I’m looking forward to seeing how they balance the influx of young talent on the edge, with two extremely talented edge rushers who are already here. Trajan Jeffcoat and Isaiah McGuire have proven in the past couple seasons that they’re more than formidable, and can cause havoc. They’re going to have spots. Then you add in Tyrone Hopper, who didn’t transfer to Missouri to sit on the bench. I’m interested in seeing, how does someone like a Travion Ford, Arden Walker, or Jonathan Jones get in to the rotation?
On the interior, Jayden Jernigan and Darius Robinson make up what is probably the starting tandem on the interior defensive line, but behind them? Your guess is as good as mine. Marquis Gracial is probably going to be in the running for early PT based off his massive size. Ky Montgomery has bulked up in a transition from defensive end, to defensive tackle. Ben Key, Daniel Robledo, and Realus George are around too. Ian Mathews, the transfer from Auburn, has a chance as well.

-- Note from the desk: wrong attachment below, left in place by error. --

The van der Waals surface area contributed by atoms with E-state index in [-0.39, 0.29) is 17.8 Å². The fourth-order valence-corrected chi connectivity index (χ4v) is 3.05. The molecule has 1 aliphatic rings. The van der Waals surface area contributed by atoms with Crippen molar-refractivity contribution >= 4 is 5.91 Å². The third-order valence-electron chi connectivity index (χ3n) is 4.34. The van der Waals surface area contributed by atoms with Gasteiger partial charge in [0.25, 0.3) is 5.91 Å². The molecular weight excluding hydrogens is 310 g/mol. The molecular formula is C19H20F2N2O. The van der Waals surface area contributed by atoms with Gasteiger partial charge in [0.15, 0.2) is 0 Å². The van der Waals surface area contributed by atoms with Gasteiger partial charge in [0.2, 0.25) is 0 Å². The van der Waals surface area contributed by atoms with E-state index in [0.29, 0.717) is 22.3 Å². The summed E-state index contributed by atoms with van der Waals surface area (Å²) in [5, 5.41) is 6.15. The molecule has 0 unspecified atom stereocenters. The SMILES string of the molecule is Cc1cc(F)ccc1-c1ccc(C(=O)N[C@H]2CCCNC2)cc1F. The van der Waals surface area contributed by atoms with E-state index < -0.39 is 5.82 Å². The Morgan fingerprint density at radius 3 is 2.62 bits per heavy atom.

The level of play I think will be better in 2022, but it’s a matter of putting this puzzle together and finding guys who can be acceptable depth pieces as well.
We have to ask about the QB position because there’s gonna be a QB battle! Fun!!! Sam Horn won’t be on campus until the summer, so it’s the Macon vs. Cook show this spring. Who has the early lead, and what does the other need to do to make up ground?
Nate Edwards: Even considering a potential transfer quarterback coming in, the starting quarterback job is Brady Cook’s to lose. Clearly taking in a transfer quarterback means this staff isn’t comfortable with the guys that they currently have but Cook has Bazelak’s accuracy plus some actual mobility. He was trusted enough to play in five games last year, including the bowl game, and has been in the system for two years now. Macon has all the talent in the world but making college throws is his goal. If he has progressed in reading defenses and throwing catchable balls then he can certainly be a viable candidate. I like the quarterback room as it currently stands but a transfer coming in certainly isn’t out of the question.